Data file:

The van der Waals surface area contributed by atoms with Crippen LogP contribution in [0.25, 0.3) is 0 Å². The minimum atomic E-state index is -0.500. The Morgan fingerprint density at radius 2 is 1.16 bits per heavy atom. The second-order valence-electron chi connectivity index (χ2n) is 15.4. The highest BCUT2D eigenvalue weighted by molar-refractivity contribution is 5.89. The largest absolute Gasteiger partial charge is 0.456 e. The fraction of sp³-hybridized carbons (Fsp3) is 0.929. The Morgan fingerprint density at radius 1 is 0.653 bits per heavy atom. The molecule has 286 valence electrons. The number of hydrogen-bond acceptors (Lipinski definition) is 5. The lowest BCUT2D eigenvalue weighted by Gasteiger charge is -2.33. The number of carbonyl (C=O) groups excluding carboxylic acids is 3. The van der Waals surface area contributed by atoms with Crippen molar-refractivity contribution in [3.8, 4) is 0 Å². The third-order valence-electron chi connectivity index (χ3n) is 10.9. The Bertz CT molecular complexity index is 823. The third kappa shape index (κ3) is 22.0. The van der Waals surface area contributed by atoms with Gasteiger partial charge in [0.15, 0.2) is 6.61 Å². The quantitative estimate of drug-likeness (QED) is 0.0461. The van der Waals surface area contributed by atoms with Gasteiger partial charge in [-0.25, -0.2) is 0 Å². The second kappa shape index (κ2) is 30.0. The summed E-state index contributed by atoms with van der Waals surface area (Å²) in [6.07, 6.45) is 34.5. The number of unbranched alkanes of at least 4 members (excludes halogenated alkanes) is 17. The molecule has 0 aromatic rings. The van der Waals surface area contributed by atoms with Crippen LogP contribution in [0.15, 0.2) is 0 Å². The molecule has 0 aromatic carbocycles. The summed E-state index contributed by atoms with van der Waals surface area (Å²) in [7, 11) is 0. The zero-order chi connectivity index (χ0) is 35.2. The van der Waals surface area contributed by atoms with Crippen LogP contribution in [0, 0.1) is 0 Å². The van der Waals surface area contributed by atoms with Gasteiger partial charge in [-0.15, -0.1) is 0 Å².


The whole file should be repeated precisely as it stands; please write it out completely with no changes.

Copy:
The van der Waals surface area contributed by atoms with Crippen LogP contribution in [0.25, 0.3) is 0 Å². The minimum atomic E-state index is -0.500. The Morgan fingerprint density at radius 2 is 1.16 bits per heavy atom. The second-order valence-electron chi connectivity index (χ2n) is 15.4. The highest BCUT2D eigenvalue weighted by molar-refractivity contribution is 5.89. The largest absolute Gasteiger partial charge is 0.456 e. The fraction of sp³-hybridized carbons (Fsp3) is 0.929. The Morgan fingerprint density at radius 1 is 0.653 bits per heavy atom. The molecule has 286 valence electrons. The number of hydrogen-bond acceptors (Lipinski definition) is 5. The lowest BCUT2D eigenvalue weighted by Gasteiger charge is -2.33. The number of carbonyl (C=O) groups excluding carboxylic acids is 3. The van der Waals surface area contributed by atoms with Crippen molar-refractivity contribution in [3.8, 4) is 0 Å². The third-order valence-electron chi connectivity index (χ3n) is 10.9. The Bertz CT molecular complexity index is 823. The third kappa shape index (κ3) is 22.0. The van der Waals surface area contributed by atoms with Gasteiger partial charge in [0.15, 0.2) is 6.61 Å². The quantitative estimate of drug-likeness (QED) is 0.0461. The van der Waals surface area contributed by atoms with Gasteiger partial charge in [-0.25, -0.2) is 0 Å². The second kappa shape index (κ2) is 30.0. The summed E-state index contributed by atoms with van der Waals surface area (Å²) in [6.07, 6.45) is 34.5. The number of unbranched alkanes of at least 4 members (excludes halogenated alkanes) is 17. The molecule has 0 aromatic rings. The van der Waals surface area contributed by atoms with Crippen LogP contribution in [0.15, 0.2) is 0 Å². The molecule has 0 aromatic carbocycles. The summed E-state index contributed by atoms with van der Waals surface area (Å²) in [7, 11) is 0. The zero-order chi connectivity index (χ0) is 35.2. The van der Waals surface area contributed by atoms with Crippen LogP contribution in [0, 0.1) is 0 Å². The van der Waals surface area contributed by atoms with Gasteiger partial charge in [-0.15, -0.1) is 0 Å².